Marconi (9780199313587) by Montreal author Marc Roby, published by Oxford University Press, has been shortlisted for the RBC Taylor Prize! The Winner will be announced on Monday, March 6, 2017.
Nominated for the 2016 Governor General's Literary Award in Non-fiction.
Longlisted for the 2017 BC National Award for Canadian Non-Fiction
Behind so much of what we take for granted in the world of instantaneous communication towers Guglielmo Marconi. Thanks to his wireless system, which came into full use about a century ago, the cables that had constrained communication, slowing the exchange of news and information, disappeared. News and information could be transmitted almost everywhere, instantaneously. Ships could communicate with other ships (which saved at least some of the passengers on the RMS Titanic), financial markets could coordinate with other financial markets, and military commanders could maintain contact with front-line troops. Through a combination of skill, luck, vision, and timing, Marconi popularized-and, more critically, patented-a radio system that profoundly and irrevocably changed the way the world communicated.
As Marc Raboy shows in this engrossing and encyclopedic work, Marconi very early envisaged a world of seamless communication and then set out to create it. Born to an Italian father and an Irish mother, Marconi was in many ways stateless. After a demonstration of his wireless apparatus using "Hertzian waves," as radio waves were called, in London at the age of 22 in 1896, he established his Wireless Telegraph & Signal Co. Between that moment and his death in 1937, Marconi was at the heart of every major innovation in electronic communication, including radio transmission, and was courted by powerful scientific, political, and financial interests. He was decorated by the Czar of Russia, named an Italian Senator, knighted by King George V of England, and awarded the Nobel Prize for Physics--all before the age of 40.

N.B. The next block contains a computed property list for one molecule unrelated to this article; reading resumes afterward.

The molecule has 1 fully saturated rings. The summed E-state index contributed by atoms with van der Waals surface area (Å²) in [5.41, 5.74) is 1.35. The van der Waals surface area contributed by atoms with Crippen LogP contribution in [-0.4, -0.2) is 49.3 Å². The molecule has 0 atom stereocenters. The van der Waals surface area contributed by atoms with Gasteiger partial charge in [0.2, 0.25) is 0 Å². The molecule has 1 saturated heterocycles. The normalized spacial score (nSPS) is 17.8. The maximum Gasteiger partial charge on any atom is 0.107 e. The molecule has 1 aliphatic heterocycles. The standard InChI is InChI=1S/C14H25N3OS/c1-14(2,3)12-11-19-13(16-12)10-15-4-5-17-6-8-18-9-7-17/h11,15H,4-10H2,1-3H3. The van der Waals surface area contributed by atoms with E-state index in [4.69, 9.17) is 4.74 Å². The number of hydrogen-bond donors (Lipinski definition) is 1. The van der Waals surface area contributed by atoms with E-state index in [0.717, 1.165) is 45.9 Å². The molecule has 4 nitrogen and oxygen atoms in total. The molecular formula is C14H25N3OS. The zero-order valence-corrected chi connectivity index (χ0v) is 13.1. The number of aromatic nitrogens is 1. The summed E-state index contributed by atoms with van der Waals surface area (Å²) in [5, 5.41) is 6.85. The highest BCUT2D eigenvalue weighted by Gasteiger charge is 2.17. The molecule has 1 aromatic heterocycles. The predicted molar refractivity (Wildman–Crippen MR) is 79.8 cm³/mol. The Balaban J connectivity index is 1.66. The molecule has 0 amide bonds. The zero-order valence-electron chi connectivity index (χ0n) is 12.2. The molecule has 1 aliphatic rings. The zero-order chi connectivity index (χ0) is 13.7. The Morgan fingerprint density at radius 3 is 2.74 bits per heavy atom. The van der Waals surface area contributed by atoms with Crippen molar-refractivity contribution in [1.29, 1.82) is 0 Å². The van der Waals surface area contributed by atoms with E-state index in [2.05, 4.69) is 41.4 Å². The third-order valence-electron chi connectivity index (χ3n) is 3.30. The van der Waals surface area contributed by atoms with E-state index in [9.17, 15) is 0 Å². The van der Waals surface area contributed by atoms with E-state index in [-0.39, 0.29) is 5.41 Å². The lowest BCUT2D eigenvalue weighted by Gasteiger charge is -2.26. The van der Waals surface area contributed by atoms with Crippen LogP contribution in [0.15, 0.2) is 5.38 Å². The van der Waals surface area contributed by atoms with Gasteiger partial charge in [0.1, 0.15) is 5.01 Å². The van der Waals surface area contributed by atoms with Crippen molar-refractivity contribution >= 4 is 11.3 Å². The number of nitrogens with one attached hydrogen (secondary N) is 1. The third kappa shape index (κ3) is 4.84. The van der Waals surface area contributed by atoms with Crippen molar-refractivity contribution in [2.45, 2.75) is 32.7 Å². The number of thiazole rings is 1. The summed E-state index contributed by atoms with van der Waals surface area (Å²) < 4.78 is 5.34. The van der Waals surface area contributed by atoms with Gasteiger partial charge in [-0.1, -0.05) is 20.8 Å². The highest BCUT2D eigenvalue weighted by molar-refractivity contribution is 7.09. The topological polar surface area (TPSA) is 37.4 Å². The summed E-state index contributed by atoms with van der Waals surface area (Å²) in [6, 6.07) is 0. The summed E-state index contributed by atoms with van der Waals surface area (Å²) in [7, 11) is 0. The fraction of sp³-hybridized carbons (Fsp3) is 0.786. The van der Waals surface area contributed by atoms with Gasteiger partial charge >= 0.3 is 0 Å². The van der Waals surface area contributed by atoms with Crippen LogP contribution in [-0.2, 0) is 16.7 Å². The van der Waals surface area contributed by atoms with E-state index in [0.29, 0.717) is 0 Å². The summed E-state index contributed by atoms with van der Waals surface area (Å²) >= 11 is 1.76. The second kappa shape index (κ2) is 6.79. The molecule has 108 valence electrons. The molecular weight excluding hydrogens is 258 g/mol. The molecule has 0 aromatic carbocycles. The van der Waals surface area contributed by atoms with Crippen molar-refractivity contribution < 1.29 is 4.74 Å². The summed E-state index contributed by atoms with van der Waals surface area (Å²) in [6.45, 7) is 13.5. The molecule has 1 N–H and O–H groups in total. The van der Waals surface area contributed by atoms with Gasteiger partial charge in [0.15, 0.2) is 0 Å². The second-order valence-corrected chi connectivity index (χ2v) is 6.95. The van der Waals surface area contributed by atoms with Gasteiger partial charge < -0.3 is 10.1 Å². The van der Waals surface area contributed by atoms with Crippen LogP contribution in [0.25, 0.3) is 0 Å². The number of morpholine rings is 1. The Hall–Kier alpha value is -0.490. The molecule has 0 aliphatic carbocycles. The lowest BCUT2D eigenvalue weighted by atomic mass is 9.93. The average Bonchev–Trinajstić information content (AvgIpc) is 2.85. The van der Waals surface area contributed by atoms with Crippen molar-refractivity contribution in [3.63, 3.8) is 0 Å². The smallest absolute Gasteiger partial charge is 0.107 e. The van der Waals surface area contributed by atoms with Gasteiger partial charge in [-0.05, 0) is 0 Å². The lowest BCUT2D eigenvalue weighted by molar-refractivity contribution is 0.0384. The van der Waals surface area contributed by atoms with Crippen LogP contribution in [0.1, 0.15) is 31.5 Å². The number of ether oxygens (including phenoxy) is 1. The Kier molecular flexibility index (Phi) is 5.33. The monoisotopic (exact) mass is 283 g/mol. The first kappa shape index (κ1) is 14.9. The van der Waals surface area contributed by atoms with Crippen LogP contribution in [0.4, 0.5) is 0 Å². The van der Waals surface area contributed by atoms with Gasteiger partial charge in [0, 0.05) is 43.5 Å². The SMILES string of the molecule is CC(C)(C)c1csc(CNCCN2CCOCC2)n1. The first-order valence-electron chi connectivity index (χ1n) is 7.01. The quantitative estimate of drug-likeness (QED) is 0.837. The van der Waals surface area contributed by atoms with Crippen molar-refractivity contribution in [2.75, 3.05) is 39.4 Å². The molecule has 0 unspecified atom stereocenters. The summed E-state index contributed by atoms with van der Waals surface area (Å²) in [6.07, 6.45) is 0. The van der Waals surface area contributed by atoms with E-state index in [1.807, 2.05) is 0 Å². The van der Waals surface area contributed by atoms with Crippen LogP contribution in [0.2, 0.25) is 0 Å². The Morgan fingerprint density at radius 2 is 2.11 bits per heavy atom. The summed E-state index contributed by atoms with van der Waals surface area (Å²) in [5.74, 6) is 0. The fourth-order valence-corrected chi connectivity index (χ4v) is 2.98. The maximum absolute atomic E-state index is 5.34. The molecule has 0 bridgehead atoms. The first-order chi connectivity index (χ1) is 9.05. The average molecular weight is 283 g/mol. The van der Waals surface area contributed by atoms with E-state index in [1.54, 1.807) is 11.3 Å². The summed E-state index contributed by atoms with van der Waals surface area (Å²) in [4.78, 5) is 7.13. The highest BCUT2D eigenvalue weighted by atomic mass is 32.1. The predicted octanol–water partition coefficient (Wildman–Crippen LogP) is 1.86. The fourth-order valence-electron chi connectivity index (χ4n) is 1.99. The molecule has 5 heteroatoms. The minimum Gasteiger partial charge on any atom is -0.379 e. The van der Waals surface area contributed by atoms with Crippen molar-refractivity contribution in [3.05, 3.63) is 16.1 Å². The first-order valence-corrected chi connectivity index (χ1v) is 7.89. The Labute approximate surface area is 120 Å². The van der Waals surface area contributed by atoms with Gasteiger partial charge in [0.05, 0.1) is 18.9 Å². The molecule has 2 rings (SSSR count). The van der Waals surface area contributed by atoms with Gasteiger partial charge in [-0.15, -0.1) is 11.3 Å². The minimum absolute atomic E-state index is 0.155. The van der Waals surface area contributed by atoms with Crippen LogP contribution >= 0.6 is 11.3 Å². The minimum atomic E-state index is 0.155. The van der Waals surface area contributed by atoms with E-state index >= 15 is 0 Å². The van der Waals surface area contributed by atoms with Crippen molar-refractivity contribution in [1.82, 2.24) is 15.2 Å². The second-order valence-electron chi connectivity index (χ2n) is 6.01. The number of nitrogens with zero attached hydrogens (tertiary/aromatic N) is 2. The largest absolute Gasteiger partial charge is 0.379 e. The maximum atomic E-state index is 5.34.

Based on original research and unpublished archival materials in four countries, Raboy's biography offers the entirety of Marconi's story, from his early days in Italy, to his groundbreaking experiments in transatlantic communication, to his role as a diplomatic go-between. Raboy also explores Marconi's relationships with his wives, lovers, mistresses and children, and examines in detail the last ten years of the inventor's life, when he returned to Italy and became a leading pillar of Benito Mussolini's fascist regime. Comprehensive, authoritative, and compelling, Marconi reveals the origins of our networked world and the man who first realized it.